Pakistan and Japan plead for Afghan statues
KANDAHAR, Afghanistan -- Taleban officials in Afghanistan have told CNN they have destroyed the head and feet of the taller of the two ancient Bamiyan Buddha statues located in Central Afghanistan.
Wire reports, however, quoted Mohammad Ashraf Nadeem, a spokesman for the opposition led by commander Ahmad Shah Masood, as saying: "The Taleban dynamited both of the statues and they are completely gone."
Influential Pakistan said on Friday it would send a high-level delegation to Afghanistan on Saturday to urge the Taleban rulers to halt the destruction of the country's historic statues.
Interior Minister Moinuddin Haider will lead the delegation that will meet Taleban chief Mullah Mohammad Omar and other leaders of the radical Islamic movement in the southern Afghan city of Kandahar, a foreign ministry statement said.
"The minister will impress upon the Afghan authorities not to implement their decision in view of the spirit of tolerance enjoined . . . by Islam and also in response to the international sentiments," it said.
The fate of the two Buddha statues, carved into cliffs above the central town of Bamiyan, remained unclear amid mixed reports from various agencies and sources.
Japan makes bid
Members of the Japanese parliament had urged the Taleban rulers of Afghanistan Friday not to destroy statues.
Taleban Foreign Minister Mulla Wakil Ahmed Mutawakil said Japan would be a good country to receive the statutes if the Taleban leadership decided to send them out of Afghanistan.
He did not indicate that option was under active consideration, nor did he comment on reports that the destruction of two 1,500-year-old Buddhas was continuing.
Japan has been providing the Taleban government with economic aid, but has threatened to cut all assistance if the destruction goes ahead.
The Taleban have so far rejected all pleas for them not to carry out a directive from their leader, Mullah Muhammad Omar, to destroy the statues -- including two giant 1,500-year-old Buddhas carved into sandstone cliffs.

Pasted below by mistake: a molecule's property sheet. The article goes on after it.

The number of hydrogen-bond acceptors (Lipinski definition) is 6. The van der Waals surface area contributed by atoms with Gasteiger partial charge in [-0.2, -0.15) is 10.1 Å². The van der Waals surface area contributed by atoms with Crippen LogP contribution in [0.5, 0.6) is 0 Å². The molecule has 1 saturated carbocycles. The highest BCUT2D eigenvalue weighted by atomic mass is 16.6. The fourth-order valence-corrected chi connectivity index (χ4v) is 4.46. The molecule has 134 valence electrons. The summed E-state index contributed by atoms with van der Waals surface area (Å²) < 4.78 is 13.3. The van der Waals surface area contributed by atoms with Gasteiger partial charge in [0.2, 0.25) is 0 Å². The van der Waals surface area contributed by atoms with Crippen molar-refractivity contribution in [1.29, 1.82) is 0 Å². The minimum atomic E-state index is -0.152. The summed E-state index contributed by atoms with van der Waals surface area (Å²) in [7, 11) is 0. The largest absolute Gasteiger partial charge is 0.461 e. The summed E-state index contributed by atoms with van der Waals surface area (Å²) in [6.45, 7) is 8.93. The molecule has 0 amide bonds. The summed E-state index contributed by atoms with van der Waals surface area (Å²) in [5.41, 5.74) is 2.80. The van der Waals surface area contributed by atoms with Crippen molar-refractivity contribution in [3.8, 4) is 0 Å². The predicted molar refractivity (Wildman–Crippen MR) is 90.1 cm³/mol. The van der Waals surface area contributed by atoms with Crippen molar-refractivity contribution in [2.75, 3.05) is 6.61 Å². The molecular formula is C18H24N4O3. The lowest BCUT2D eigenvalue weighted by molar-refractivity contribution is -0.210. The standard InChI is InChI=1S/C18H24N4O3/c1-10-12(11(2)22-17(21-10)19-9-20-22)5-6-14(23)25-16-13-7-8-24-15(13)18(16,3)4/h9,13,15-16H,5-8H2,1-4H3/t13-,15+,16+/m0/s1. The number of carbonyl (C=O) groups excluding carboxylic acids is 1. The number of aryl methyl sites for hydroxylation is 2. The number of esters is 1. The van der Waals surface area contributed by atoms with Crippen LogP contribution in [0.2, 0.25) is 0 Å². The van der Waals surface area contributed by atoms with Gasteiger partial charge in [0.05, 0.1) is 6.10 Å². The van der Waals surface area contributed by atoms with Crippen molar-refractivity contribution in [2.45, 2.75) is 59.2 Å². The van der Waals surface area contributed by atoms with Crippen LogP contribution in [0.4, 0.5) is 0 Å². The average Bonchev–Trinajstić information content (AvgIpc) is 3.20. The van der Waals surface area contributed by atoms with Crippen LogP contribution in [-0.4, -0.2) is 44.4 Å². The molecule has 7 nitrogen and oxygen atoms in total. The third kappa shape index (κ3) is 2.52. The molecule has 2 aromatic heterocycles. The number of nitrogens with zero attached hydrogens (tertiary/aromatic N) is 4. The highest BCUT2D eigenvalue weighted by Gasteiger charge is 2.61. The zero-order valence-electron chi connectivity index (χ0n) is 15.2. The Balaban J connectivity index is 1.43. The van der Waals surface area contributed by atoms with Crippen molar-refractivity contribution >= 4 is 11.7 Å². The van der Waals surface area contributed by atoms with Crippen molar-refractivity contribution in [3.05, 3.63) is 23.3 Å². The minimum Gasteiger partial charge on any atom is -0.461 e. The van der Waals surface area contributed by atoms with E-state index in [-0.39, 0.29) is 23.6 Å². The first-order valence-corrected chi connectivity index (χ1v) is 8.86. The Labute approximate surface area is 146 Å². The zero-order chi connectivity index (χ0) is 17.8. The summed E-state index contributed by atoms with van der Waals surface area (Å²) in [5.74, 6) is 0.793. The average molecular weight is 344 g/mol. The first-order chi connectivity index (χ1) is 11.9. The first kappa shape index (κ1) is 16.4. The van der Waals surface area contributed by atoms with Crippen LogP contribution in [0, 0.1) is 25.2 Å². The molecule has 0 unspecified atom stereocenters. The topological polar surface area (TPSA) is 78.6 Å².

Mullah Omar has ordered the statues destroyed, saying they are idols are an affront to Islam.
Sri Lankan Prime Minister Ratnasiri Wickeremanayaka is also on his way to the area to join the Japanese group in lobbying the Taleban to change their minds.
He said he would seek "joint action on the issue," to echo growing international outrage against the Taleban decree.
United Nations special envoy Pierre Lafrance earlier said he would again appeal to the Taleban when Eid al-Adha is over.
All international appeals have so far fallen on deaf ears.
No turning back
The Taleban foreign minister have told agencies: "We have explained our position to the UNESCO team and will mention this to others . . . [T]hat is our decree is based on Islamic orders and that we will spare no pre-Islamic or post-Islamic era statues.
"They may involve themselves because of personal interests, but they have no religious basis to say that our work is contrary to Islamic laws," he added.
Previous proposals to save the statues have all been rejected, including offers by India, Greece, and the metropolitan Museum of New York to purchase them.
A London-based Afghan engineer also offered to build walls around the Bamiyan statues which the Taleban considered an offensive sight.
"We have all sorts of possibilities to maintain them or to keep them out of sight," Muttawakil said, dismissing the ideas. "Our verdict wants their annihilation."
Reuters contributed to this report.
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